Everyone knows that for a home to sell (especially in a challenging economy) it needs to look its best. Now does that logic apply to rental homes in terms of leasing them out?Not from what property managers sometimes hear from rental home owners:”It looks fine. It’s just a rental.””I’d live here with the place looking ‘as-is.’ I don’t think I’d want a prissy renter who couldn’t deal with a few minor issues and a little dirt.””The other property manager down the street said it was fine the way it was. You want me to spend how much to fix it up?”I’ve heard the analogy that a house should “dress” like it’s dating when it’s on the market for sale, and “dress” like it’s married when on the rental market. I’m not sure if I’m more bothered by:1. The connotation that spouses don’t try to look their best for each other once they are married
OR
2. That property managers have to resort to relationship analogies to get people to actually listen to themThat being said, I think there is a semblance of truth to the fact that homes for sale need to “dress” better than homes for rent.But… there is a direct cost to this! And this is when “monthly rent versus value” arguments start. Let me explain.When we are assessing what a rental house can rent for, we provide a range of rental prices (example: “Your house should rent in the “$1,100 – $1,300 a month range.”). We ask the owner to pick the price they want to rent it for. Well, duh! Everyone (except the morons) would pick the $1,300!Well, after further thought, maybe not. There are drawbacks to marketing at the highest rental price when the rental house doesn’t match up to competing homes; drawbacks like the house staying vacant for a long, long time!In order to command top rental dollar, the rental home needs to:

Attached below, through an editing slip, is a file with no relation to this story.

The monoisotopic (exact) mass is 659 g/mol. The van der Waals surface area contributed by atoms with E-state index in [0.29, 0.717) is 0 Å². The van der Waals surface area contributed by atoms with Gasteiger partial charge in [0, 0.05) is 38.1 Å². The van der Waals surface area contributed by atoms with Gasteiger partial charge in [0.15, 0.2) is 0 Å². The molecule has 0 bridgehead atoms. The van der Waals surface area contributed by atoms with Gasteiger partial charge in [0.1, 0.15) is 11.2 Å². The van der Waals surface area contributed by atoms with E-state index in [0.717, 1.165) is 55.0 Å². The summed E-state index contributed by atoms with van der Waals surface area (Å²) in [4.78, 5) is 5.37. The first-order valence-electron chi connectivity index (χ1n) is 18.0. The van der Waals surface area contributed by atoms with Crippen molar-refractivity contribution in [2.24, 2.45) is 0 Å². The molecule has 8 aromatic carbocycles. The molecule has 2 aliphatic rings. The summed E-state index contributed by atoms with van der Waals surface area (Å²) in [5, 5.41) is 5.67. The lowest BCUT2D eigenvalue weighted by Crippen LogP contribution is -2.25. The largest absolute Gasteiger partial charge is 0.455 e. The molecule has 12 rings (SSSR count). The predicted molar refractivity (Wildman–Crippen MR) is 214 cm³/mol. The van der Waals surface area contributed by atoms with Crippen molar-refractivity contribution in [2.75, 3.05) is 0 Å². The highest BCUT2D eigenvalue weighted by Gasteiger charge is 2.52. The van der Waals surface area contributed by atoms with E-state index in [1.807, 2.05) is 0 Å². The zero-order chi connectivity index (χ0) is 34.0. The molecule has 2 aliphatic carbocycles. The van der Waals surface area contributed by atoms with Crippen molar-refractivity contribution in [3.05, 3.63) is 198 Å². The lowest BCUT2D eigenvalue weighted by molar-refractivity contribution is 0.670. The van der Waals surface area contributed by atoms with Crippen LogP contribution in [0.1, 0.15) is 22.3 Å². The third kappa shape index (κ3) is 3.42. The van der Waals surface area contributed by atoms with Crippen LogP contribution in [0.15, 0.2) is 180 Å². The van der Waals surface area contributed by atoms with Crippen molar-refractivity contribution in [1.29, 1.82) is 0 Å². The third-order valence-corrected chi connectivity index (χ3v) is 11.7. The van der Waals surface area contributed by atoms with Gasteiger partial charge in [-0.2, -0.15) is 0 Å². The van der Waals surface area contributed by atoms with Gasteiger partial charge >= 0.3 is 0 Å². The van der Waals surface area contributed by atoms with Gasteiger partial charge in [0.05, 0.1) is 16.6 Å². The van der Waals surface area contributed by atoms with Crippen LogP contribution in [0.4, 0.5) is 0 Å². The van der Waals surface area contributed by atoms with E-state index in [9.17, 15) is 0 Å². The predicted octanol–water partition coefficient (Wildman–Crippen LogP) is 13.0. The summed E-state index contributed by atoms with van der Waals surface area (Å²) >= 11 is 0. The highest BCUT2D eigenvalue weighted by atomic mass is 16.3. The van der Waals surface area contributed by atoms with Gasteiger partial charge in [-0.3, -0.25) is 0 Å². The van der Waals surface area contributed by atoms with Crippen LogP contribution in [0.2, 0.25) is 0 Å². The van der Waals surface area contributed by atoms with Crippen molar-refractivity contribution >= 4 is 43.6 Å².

Have minimal flaws and look really good
Offer equal or more tangible value than similarly priced rental homesSo, if owners don’t want to spend the funds to have the house look immaculate and the house is not the same or a better value than similar rental homes, they may want to list it at a lower price (like $1,150). This will ultimately offer a better ROI as they won’t have to eat their mortgage payment and expenses for the many months it might take to rent it out (this happens when price is not correlated well with market value).Unfortunately, the market doesn’t lie. With the internet, prospective tenants can find hundreds of rental homes that are all competing to get their attention and money. The market is efficient; rental homes that offer good value will get quickly snapped up, and the ones that don’t will sit.The way a home looks is the most important criteria in how much a renter will pay each month in rent. If the home has “some minor issues and a little dirt”, there is value lost when compared to a fully functional, clean rental. The rental rate needs to be adjusted downward or the home will sit empty for months and months.The bottom line is that good-looking homes offer more value, which will command a higher rental rate, and be vacant for less time. This generates more money for the owner. The converse is equally true. So “dressing” does make a difference!Wait- it’s also true that a well-dressed person who looks their best at all times will generate more, and better-heeled, suitors…Maybe there is something to this “dressing” relationship analogy after all?